The Alliance4Life National Round Table in Vilnius: Is It Worth Participating in International Science Programmes?

On 26 November, the Research Council of Lithuania organized H2020 Information day, in which, as an example of good practice, project Alliance4Life was presented. The presentation was followed by the discussion: “Is It Worth Participating in International Science Programmes?” 

Alliance4Life was presented by project participant Prof. Osvaldas Rukšėnas as one of the first projects based on the bottom-up principle, which aims at closing the divide in European health research and innovation. As a result of the project, the permanent structure of Alliance4Life was established with the aim to support and strengthen European research excellence and the impact of scientific research on society, human health, and quality of life. 

The presentation was followed by a discussion on experiences, successes and problems while participating in international science programmes. One of the main challenges was more active involvement of scientists in project activities and the role of higher educational institutions. According to participants, in terms of training for scientists on project themes and preparation of applications, encouragement of participation in the projects is a crucial element for increasing participation. Equally important is a more flexible policy of project administration and promotion-motivation within institutions. There were more suggestions from the audience: provide co-financing for project activities, involve more PhD students in the project activities, leave more time for project preparation, and establish an internal financial incentive mechanism. Emphasis was placed on the development of entrepreneurial competences of researchers and more active participation in project promotion and brokerage events.

As a possible formula for success, the participants identified significant input from consultants and experts involved in the evaluation of the application. The choice of project partners and personal contacts of researchers also play a very important role. Therefore, in the participants' view, it is particularly important to ensure the mobility of researchers through internships, individual in-service trainings, and other activities.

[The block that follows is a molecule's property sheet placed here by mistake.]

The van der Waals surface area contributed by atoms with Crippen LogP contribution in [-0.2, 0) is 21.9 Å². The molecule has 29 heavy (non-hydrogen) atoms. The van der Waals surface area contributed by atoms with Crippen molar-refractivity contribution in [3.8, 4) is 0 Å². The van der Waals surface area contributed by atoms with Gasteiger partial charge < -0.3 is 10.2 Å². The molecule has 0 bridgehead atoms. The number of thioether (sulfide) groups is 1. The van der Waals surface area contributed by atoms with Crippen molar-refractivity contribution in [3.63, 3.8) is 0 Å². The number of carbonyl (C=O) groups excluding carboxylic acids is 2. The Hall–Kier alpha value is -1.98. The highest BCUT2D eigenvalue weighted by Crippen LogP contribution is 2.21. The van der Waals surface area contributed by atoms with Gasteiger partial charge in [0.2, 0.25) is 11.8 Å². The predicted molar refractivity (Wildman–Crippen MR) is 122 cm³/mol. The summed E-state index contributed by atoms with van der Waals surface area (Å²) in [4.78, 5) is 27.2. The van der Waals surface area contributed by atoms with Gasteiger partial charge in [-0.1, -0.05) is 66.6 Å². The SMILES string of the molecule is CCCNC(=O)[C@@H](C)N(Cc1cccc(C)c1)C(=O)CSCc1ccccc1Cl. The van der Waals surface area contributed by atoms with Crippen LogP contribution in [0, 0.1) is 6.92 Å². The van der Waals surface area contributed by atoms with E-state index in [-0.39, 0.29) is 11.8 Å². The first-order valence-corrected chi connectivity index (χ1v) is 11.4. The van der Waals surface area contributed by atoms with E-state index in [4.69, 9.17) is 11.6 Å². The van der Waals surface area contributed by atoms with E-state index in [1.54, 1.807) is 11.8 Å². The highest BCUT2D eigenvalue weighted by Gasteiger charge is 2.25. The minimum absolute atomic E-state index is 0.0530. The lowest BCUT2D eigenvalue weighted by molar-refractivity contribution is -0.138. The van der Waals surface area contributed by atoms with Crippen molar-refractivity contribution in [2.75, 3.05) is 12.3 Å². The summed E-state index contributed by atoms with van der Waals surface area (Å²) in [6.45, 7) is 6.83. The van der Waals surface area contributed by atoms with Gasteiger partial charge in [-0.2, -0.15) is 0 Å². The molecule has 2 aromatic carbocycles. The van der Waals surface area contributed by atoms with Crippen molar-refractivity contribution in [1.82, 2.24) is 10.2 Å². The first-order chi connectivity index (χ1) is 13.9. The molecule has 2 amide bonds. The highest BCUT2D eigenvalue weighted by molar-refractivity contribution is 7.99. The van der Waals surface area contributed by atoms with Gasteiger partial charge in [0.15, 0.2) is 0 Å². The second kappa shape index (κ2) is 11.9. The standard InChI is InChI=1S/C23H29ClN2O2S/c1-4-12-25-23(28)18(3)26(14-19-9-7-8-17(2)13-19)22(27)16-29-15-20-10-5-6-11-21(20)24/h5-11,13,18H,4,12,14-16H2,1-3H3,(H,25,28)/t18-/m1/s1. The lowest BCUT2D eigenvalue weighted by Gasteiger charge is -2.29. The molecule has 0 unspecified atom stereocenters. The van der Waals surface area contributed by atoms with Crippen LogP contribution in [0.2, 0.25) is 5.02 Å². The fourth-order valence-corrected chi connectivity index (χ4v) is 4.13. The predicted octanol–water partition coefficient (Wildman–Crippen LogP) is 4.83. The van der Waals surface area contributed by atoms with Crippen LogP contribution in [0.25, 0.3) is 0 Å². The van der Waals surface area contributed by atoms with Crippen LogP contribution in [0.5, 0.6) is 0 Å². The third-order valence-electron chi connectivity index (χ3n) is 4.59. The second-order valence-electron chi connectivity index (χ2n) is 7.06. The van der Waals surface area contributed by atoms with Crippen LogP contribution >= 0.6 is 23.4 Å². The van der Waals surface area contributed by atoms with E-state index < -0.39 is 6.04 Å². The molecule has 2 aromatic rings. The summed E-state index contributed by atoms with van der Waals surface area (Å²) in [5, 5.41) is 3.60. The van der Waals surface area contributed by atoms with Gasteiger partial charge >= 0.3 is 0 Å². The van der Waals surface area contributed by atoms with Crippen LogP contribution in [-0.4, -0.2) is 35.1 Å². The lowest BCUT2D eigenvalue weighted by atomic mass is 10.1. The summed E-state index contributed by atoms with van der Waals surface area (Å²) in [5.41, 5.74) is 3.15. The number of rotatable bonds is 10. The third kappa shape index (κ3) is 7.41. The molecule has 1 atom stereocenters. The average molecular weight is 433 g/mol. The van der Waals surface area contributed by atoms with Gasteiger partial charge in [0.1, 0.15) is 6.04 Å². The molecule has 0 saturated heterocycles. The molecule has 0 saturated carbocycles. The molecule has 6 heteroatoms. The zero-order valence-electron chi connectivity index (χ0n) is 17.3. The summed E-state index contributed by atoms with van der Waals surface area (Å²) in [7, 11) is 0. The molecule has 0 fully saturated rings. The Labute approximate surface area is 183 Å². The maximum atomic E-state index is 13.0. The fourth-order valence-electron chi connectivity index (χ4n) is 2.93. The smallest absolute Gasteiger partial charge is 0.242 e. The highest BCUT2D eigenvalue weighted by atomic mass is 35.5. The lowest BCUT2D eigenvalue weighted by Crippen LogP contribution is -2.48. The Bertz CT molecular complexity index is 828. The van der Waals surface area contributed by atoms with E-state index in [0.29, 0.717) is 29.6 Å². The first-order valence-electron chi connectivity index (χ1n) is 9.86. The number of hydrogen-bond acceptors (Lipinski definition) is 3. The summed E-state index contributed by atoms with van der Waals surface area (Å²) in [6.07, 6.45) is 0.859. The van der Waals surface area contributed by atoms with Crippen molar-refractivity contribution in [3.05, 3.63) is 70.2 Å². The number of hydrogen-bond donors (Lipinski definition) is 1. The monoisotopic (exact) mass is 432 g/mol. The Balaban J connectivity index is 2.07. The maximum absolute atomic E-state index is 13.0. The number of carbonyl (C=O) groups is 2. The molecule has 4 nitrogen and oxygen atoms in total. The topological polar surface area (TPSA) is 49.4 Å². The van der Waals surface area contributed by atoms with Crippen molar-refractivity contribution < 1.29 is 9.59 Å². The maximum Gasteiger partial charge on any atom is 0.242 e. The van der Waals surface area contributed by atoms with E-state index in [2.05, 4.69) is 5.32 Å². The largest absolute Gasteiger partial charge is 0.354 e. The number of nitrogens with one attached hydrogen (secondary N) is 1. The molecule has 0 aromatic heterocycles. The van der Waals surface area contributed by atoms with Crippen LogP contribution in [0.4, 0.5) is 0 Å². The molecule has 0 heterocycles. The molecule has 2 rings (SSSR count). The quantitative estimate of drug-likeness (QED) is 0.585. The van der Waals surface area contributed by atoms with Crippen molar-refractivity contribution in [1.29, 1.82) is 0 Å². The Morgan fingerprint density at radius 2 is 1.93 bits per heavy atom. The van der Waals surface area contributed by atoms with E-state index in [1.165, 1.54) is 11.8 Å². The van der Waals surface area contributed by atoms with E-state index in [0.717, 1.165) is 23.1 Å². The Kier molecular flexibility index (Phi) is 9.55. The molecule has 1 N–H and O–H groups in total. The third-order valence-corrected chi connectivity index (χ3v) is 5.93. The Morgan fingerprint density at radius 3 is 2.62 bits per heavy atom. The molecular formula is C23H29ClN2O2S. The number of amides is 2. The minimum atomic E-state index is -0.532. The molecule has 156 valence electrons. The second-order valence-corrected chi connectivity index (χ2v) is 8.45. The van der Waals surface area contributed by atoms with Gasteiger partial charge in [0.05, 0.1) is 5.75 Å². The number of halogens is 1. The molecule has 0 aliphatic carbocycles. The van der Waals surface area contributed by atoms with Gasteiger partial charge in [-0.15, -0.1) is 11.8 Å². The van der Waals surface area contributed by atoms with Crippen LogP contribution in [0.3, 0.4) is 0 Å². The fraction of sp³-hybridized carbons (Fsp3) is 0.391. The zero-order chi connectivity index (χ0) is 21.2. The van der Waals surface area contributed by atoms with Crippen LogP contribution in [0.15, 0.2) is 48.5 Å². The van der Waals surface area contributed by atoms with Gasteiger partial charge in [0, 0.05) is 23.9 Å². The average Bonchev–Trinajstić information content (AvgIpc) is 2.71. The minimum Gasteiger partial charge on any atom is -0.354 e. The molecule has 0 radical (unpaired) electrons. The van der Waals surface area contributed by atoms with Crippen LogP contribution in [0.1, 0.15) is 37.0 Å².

Event participants gave their opinions on the impact of the dissemination of information on successful projects to the institution. Sharing good practices is one way of motivating researchers to become more involved in project work by discussing key mistakes and successful experiences. In addition, the funded projects allow for the identification of relevant research trends, future development trends, and provide an opportunity to evaluate the extent and type of experience that is lacking in certain areas. 

National contact points (NCPs) from the Research Council of Lithuania and Agency for Science, Innovation and Technology stated the importance of NCPs and their possible contribution to proposal development and improvements, proofreading by peers, the importance of trainings, and possible good practices from other sectors. An example of good practice from business is when the author of an idea, professional project writer, and NCP or another person with knowledge of the programme and call requirements team up in proposal writing. 

During the event, several key conclusions were reached. Enabling dissemination of information, assisting in the preparation of applications, developing researchers’ entrepreneurial competences and active participation in brokerage events are all important for enabling researchers to become more involved in ongoing projects. Equally important is sharing best practices, not only highlighting the major advantages and disadvantages of applications, but also relevant research trends and future development trends. Higher education and research institutions, in this case, should be as flexible as possible in project administration and in motivating the academic community. A formula for the successful development of a project application was also established. In this formula, the most important roles are the proposal writers, experts that translate project evaluation feedback, and, of course, project partners.  


The project "Alliance for Life Sciences: Closing Research and Innovation Divide in the European Union" received funding from the European Union's Horizon 2020 research and innovation programme under grant agreement No. 779303.